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Module::Changes - Machine-readable Changes file
use Module::Changes; my $release = Module::Changes->make_object_for_type('release');
If you are looking for an overview of what
Module-Changes is about, see the documentation of the
This class is the heart of the Module-Changes distribution. It is a factory that can make relevant objects.
You can subclass this module to change its mappings. For example, if you write a new YAML parser, you can set it as the object constructed for the
formatter_yaml factory type. See Class::Factory::Enhanced for more information.
This is the place to document a few assumptions that Module-Changes makes.
The terms revision, version, subversion and alpha are used in the other modules' documentation. The meanings are taken directly from Perl::Version. For example, in the version number
v1.02.03_04, the revision is
1, the version is
02, the subversion is
03 and the alpha is
The layout of the YAML file is best demonstrated by an example:
global: name: Foo-Bar releases: - v0.03: author: Marcel Gruenauer <email@example.com> date: 2008-02-15T14:23:12-05:00 changes: - Complete rewrite tags: - APICHANGE - v0.02: author: Marcel Gruenauer <firstname.lastname@example.org> date: 2008-02-15T13:50:05-05:00 changes: - Added this - Changed that tags: - MINOR - SECURITY - v0.01: author: Marcel Gruenauer <email@example.com> date: 2008-01-29T09:46:20-05:00 changes: - Initial release
The file starts with a declaration of global attributes. At the moment there is only one such attribute - the distribution name.
This is followed by any number of releases. Each release is a hash that has the version number (in Perl::Version notation) as the key and the release details as the value.
The releases are within an array so that the order is preserved - within a hash, the order is not guaranteed.
The release details are another hash, having keys for author and date, an array of change strings and an array of tag strings. The date is in DateTime::Format::W3CDTF format.
This layout has been chosen so as to appear natural, with a sufficient amount of machine-readable information, without being overburdened by details that no one would maintain anyway.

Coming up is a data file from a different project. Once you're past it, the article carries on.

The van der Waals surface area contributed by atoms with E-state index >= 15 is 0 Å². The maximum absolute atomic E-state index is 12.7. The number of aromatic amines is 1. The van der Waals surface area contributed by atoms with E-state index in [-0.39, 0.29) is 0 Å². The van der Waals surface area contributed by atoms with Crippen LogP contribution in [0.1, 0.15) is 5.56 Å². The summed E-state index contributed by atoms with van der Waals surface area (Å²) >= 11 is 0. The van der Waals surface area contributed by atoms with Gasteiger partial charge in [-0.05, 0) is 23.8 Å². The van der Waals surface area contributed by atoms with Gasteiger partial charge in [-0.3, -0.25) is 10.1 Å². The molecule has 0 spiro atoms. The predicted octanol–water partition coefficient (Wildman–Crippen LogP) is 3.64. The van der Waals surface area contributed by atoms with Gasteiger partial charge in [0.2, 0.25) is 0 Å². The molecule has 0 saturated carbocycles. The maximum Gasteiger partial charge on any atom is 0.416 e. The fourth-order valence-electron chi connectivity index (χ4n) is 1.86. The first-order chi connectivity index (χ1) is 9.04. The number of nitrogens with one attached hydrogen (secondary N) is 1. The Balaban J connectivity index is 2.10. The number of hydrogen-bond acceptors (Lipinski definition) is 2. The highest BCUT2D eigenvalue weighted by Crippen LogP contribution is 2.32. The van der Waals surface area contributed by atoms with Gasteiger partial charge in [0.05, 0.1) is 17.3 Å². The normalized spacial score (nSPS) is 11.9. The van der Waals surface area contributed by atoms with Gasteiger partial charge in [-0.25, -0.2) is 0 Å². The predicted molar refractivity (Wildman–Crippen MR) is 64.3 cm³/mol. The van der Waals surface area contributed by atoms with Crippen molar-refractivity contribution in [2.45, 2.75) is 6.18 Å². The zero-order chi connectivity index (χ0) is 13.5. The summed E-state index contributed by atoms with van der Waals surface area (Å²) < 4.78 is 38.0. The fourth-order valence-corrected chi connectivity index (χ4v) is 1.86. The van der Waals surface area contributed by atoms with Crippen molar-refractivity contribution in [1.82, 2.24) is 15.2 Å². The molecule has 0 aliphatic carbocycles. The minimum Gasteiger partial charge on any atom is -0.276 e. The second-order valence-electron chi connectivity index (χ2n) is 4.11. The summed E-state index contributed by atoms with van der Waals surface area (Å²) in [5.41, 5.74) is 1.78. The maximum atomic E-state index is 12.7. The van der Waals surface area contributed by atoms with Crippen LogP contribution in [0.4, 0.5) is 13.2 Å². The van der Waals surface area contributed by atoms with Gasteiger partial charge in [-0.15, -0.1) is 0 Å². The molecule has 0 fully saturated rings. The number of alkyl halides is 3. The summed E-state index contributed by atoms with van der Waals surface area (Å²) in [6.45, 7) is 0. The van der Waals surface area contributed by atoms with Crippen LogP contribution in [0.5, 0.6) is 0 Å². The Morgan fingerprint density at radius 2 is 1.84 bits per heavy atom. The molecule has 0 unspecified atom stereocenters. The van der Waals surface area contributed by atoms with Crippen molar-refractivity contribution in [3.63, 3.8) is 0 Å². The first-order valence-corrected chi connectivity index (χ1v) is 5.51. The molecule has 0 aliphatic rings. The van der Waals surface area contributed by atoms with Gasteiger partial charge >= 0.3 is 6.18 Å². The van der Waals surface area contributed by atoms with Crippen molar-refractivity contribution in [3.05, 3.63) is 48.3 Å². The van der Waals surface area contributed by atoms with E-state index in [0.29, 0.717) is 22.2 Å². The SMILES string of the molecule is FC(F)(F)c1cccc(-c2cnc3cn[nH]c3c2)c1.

There has been some discussion about a machine-readable Changes file.
See http://use.perl.org/article.pl?sid=07/09/06/0324215 and http://use.perl.org/~miyagawa/journal/34850.
I'm maintaining a few distributions myself and have phases of making some changes to several distributions. Opening the Changes file, copying a few lines, inserting the current date and time and so on gets tedious.
I wanted to have a command-line tool with which to interact with Changes files. Also the Changes file should be machine-readable. So I wrote Module-Changes. I've chosen YAML for the format, although this is by no means mandatory - it's easy to write a new parser or formatter for your format of choice. Integration of new parsers, formatters etc. is something I still have to work on, though.
Some see YAML as a failed format, but enough people (me included) find it useful and easy to read for both humans and machines, so that's what I've chosen as the default format. Even so, we need to agree on a YAML schema - that is, the layout of the Changes file.
This is not set in stone, it's more of a proposal. I'm hoping for a discussion of what people like or don't like in the current version, and what they would like to see in future versions.
Integrity check with regard to version numbers and timestamps.
If you talk about this module in blogs, on del.icio.us or anywhere else, please use the
No bugs have been reported.
Please report any bugs or feature requests to
firstname.lastname@example.org, or through the web interface at http://rt.cpan.org.
See perlmodinstall for information and options on installing Perl modules.
The latest version of this module is available from the Comprehensive Perl Archive Network (CPAN). Visit <http://www.perl.com/CPAN/> to find a CPAN site near you. Or see <http://www.perl.com/CPAN/authors/id/M/MA/MARCEL/>.
Copyright 2007 by Marcel Grünauer
This library is free software; you can redistribute it and/or modify it under the same terms as Perl itself.